Just yesterday, Nikon announced 65 million NIKKOR lenses have been produced. Now, a single day later, Canon announces production of 70 million lenses. Also, 50 millions EOS DSLRs are out there. That’s a pretty mild lens-to-camera ratio.
Talk about gamesmanship…
The full press release packed with nostalgia and bragging rights is below.
Canon celebrates production of 50 million EOS SLR cameras, 70 million EF interchangeable lenses
TOKYO, October 18, 2011—Canon Inc. and Canon Marketing Japan Inc. announced today the achievement of two major manufacturing milestones: combined production of film and digital EOS-series single-lens reflex (SLR) cameras surpassed the 50-million mark in September this year, and the EF series of interchangeable lenses is expected to reach the 70-million-unit milestone later this month.
50 million EOS digital SLR cameras
Production of Canon EOS SLR cameras first started in 1987 at Canon Inc.’s Fukushima Plant (now Fukushima Canon Inc.), and later moved to Oita Canon Inc. and Canon Inc., Taiwan; and most recently Nagasaki Canon Inc. in 2010. In 1997, the EOS series celebrated its 10-year anniversary in addition to the 10-millionth unit produced, and in 2003 passed the 20-million mark. Following the rapid spread of digital SLR cameras, Canon went on to reach 30-million units produced during the series’ 20-year anniversary in 2007, followed by the 40-million mark in May 2010. After a short one year and four months, the EOS series has now come to celebrate its 50-millionth camera produced.
The EOS series, which stands for “Electro Optical System” and also carries the name of the Greek goddess of the dawn, was first introduced in March 1987 as a new generation of AF SLR cameras that incorporate the world’s first electronic mount system, achieving complete electronic control not only between the lens and body but throughout the entire camera system.
With the key concepts of high speed and ease of use, EOS-series cameras, including the top-of-the-line EOS-1 professional model released in 1989 and the popular compact, lightweight EOS Kiss (EOS Rebel XS or EOS 500 in other regions) introduced in 1993, actively incorporate innovative technologies and have gained acceptance from a wide range of users. Following the introduction of the EOS D30 in 2000, when the spread of digital SLR cameras was in full swing, Canon developed such advanced technologies as its proprietary CMOS sensors and high-performance DIGIC digital image processors, as well as an extensive lineup of EF lenses in an effort to fulfill the company’s new key concepts of high speed, ease-of-use, and high image quality.
Currently, the company offers a broad product lineup that serves the needs of all levels of users, from entry-level enthusiasts to advanced amateurs and professionals. This lineup has further expanded with the addition of the new high-performance EOS-1D X, Canon’s new flagship digital SLR camera, scheduled to go on sale in late March 2012.
70 million EF lenses
Production of interchangeable EF lenses for Canon EOS-series AF (autofocus) film cameras first began in 1987 at the company’s Utsunomiya Plant, and has since expanded to a total of four manufacturing centers, including Canon Inc., Taiwan; Canon Opto (Malaysia) Sdn. Bhd.; and Oita Canon Inc. in southern Japan. Production of EF lenses surpassed the 10-million mark in 1995, doubling to 20-million units in 2001. After reaching the 30-million-unit milestone in 2006, Canon celebrated the production of its 40-millionth lens in April 2008. Owing to the rapid spread of the EOS Digital series of digital SLR cameras, production for Canon’s EF lenses then gained momentum to reach the 50-million-unit milestone in 2009, followed by the 60-million mark in January this year. And just nine months later, the EF series is expected to reach the 70-million mark in late October.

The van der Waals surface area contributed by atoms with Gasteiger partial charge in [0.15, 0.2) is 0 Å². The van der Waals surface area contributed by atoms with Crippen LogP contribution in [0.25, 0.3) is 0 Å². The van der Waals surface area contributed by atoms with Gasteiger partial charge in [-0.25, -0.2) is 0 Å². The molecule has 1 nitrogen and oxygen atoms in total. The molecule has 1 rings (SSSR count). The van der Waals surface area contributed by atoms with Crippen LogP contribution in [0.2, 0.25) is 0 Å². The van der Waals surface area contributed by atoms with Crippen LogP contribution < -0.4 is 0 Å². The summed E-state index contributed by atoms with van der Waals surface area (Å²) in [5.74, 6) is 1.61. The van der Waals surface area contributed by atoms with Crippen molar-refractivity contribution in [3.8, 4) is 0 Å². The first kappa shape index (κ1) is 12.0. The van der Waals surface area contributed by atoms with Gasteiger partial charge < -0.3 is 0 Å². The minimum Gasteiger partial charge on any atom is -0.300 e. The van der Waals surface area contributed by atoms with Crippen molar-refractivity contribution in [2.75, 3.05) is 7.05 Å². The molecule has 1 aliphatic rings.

Canon’s EF lens series was first introduced together with the EOS SLR camera system in March 1987, and has over the years led the industry through the incorporation of a number of innovative technologies, including such world’s firsts*1 as the Ultrasonic Motor (USM) for use in lenses, Image Stabilizer (IS), Subwavelength Structure Coating (SWC) anti-reflection technology, and a multi-layered diffractive optical (DO) element.
Canon’s current EF-lens lineup, comprising 66 models,*2 ranges from super-wide-angle lenses to super-telephoto zoom lenses. The diverse lens selection includes an array of zoom lenses, Image Stabilizer-equipped lenses, large-diameter lenses, macro-lenses and TS-E lenses incorporating a special tilt-shift mechanism allowing manipulation of image perspective and distortion. This year, Canon released such EF lenses as the EF8-15mm f/4L Fisheye USM—the world’s first*1 full fisheye zoom lens with angle-of-view coverage from 180-degree circular fisheye to 180-degree diagonal fisheye—and the EF300mm f/2.8L IS II USM and EF400mm f/2.8L IS II USM telephoto lenses.
Canon will continue to refine its diverse imaging technologies based on its core optical technologies, striving to produce exceptional and reliable lenses and cameras that cater to the varying needs of photographers—from first-time users to advanced amateurs and professionals—while contributing to expanding the culture of photographic and video imaging.
Among interchangeable lenses for SLR cameras
Including two EF lens extenders and models available outside of Japan